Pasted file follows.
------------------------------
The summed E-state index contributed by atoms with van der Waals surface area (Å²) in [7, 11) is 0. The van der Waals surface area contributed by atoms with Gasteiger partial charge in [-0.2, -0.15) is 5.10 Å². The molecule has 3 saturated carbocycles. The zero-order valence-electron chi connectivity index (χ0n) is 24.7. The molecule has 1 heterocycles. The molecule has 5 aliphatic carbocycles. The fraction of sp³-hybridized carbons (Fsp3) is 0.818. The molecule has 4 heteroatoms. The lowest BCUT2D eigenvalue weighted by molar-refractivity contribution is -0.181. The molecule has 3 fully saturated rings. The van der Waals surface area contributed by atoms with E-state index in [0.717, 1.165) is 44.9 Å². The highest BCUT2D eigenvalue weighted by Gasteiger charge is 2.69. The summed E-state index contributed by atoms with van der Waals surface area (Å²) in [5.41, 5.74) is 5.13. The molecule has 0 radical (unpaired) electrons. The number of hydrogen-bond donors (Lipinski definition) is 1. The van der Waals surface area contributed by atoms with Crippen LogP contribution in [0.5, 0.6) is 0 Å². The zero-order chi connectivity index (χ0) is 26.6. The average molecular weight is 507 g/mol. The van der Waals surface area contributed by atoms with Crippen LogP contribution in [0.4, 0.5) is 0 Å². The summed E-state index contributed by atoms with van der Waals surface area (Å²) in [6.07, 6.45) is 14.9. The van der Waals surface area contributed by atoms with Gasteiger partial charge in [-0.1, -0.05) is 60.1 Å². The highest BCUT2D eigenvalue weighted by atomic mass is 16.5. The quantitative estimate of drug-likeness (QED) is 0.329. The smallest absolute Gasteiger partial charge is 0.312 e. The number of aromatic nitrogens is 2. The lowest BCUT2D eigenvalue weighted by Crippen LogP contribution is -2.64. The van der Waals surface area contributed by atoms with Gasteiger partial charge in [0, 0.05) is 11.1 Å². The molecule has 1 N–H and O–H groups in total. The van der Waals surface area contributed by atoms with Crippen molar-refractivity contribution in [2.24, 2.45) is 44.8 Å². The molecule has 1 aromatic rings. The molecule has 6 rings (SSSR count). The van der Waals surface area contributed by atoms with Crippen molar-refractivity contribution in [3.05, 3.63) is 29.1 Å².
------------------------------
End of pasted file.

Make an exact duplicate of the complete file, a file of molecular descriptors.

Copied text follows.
The summed E-state index contributed by atoms with van der Waals surface area (Å²) in [7, 11) is 0. The van der Waals surface area contributed by atoms with Gasteiger partial charge in [-0.2, -0.15) is 5.10 Å². The molecule has 3 saturated carbocycles. The zero-order valence-electron chi connectivity index (χ0n) is 24.7. The molecule has 1 heterocycles. The molecule has 5 aliphatic carbocycles. The fraction of sp³-hybridized carbons (Fsp3) is 0.818. The molecule has 4 heteroatoms. The lowest BCUT2D eigenvalue weighted by molar-refractivity contribution is -0.181. The molecule has 3 fully saturated rings. The van der Waals surface area contributed by atoms with E-state index in [0.717, 1.165) is 44.9 Å². The highest BCUT2D eigenvalue weighted by Gasteiger charge is 2.69. The summed E-state index contributed by atoms with van der Waals surface area (Å²) in [5.41, 5.74) is 5.13. The molecule has 0 radical (unpaired) electrons. The number of hydrogen-bond donors (Lipinski definition) is 1. The van der Waals surface area contributed by atoms with Crippen LogP contribution in [0.5, 0.6) is 0 Å². The zero-order chi connectivity index (χ0) is 26.6. The average molecular weight is 507 g/mol. The van der Waals surface area contributed by atoms with Crippen LogP contribution in [0.4, 0.5) is 0 Å². The summed E-state index contributed by atoms with van der Waals surface area (Å²) in [6.07, 6.45) is 14.9. The van der Waals surface area contributed by atoms with Gasteiger partial charge in [-0.1, -0.05) is 60.1 Å². The highest BCUT2D eigenvalue weighted by atomic mass is 16.5. The quantitative estimate of drug-likeness (QED) is 0.329. The smallest absolute Gasteiger partial charge is 0.312 e. The number of aromatic nitrogens is 2. The lowest BCUT2D eigenvalue weighted by Crippen LogP contribution is -2.64. The van der Waals surface area contributed by atoms with Gasteiger partial charge in [0, 0.05) is 11.1 Å². The molecule has 1 N–H and O–H groups in total. The van der Waals surface area contributed by atoms with Crippen molar-refractivity contribution in [2.24, 2.45) is 44.8 Å². The molecule has 1 aromatic rings. The molecule has 6 rings (SSSR count). The van der Waals surface area contributed by atoms with Crippen molar-refractivity contribution in [3.05, 3.63) is 29.1 Å².